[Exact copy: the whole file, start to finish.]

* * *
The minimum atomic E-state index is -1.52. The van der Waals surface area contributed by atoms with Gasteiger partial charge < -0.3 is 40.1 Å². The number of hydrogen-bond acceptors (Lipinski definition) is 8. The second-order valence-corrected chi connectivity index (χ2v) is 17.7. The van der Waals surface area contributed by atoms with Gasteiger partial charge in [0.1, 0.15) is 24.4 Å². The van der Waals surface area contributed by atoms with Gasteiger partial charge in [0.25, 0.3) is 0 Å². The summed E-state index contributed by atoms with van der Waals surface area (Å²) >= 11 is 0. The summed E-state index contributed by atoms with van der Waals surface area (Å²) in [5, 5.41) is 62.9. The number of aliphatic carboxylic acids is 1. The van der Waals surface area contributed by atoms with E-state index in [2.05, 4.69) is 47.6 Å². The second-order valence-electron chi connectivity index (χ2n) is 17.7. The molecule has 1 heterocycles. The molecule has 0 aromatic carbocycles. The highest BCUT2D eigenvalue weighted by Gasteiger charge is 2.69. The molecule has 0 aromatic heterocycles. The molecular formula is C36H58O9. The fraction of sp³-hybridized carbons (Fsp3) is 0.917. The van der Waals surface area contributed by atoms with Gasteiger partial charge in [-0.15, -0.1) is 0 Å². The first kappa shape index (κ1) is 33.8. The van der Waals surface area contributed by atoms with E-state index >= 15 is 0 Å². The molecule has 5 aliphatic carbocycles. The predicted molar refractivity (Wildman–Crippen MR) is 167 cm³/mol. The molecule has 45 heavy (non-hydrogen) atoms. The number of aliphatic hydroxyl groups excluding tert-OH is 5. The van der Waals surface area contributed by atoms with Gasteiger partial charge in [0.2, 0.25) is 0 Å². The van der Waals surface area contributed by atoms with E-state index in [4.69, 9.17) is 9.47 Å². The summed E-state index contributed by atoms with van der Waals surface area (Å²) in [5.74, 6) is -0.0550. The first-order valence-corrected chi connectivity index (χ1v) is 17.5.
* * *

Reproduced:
The minimum atomic E-state index is -1.52. The van der Waals surface area contributed by atoms with Gasteiger partial charge < -0.3 is 40.1 Å². The number of hydrogen-bond acceptors (Lipinski definition) is 8. The second-order valence-corrected chi connectivity index (χ2v) is 17.7. The van der Waals surface area contributed by atoms with Gasteiger partial charge in [0.1, 0.15) is 24.4 Å². The van der Waals surface area contributed by atoms with Gasteiger partial charge in [0.25, 0.3) is 0 Å². The summed E-state index contributed by atoms with van der Waals surface area (Å²) >= 11 is 0. The summed E-state index contributed by atoms with van der Waals surface area (Å²) in [5, 5.41) is 62.9. The number of aliphatic carboxylic acids is 1. The van der Waals surface area contributed by atoms with E-state index in [2.05, 4.69) is 47.6 Å². The second-order valence-electron chi connectivity index (χ2n) is 17.7. The molecule has 1 heterocycles. The molecule has 0 aromatic carbocycles. The highest BCUT2D eigenvalue weighted by Gasteiger charge is 2.69. The molecule has 0 aromatic heterocycles. The molecular formula is C36H58O9. The fraction of sp³-hybridized carbons (Fsp3) is 0.917. The van der Waals surface area contributed by atoms with Gasteiger partial charge in [-0.15, -0.1) is 0 Å². The first kappa shape index (κ1) is 33.8. The van der Waals surface area contributed by atoms with E-state index >= 15 is 0 Å². The molecule has 5 aliphatic carbocycles. The predicted molar refractivity (Wildman–Crippen MR) is 167 cm³/mol. The molecule has 45 heavy (non-hydrogen) atoms. The number of aliphatic hydroxyl groups excluding tert-OH is 5. The van der Waals surface area contributed by atoms with Gasteiger partial charge in [0.2, 0.25) is 0 Å². The van der Waals surface area contributed by atoms with E-state index in [4.69, 9.17) is 9.47 Å². The summed E-state index contributed by atoms with van der Waals surface area (Å²) in [5.74, 6) is -0.0550. The first-order valence-corrected chi connectivity index (χ1v) is 17.5.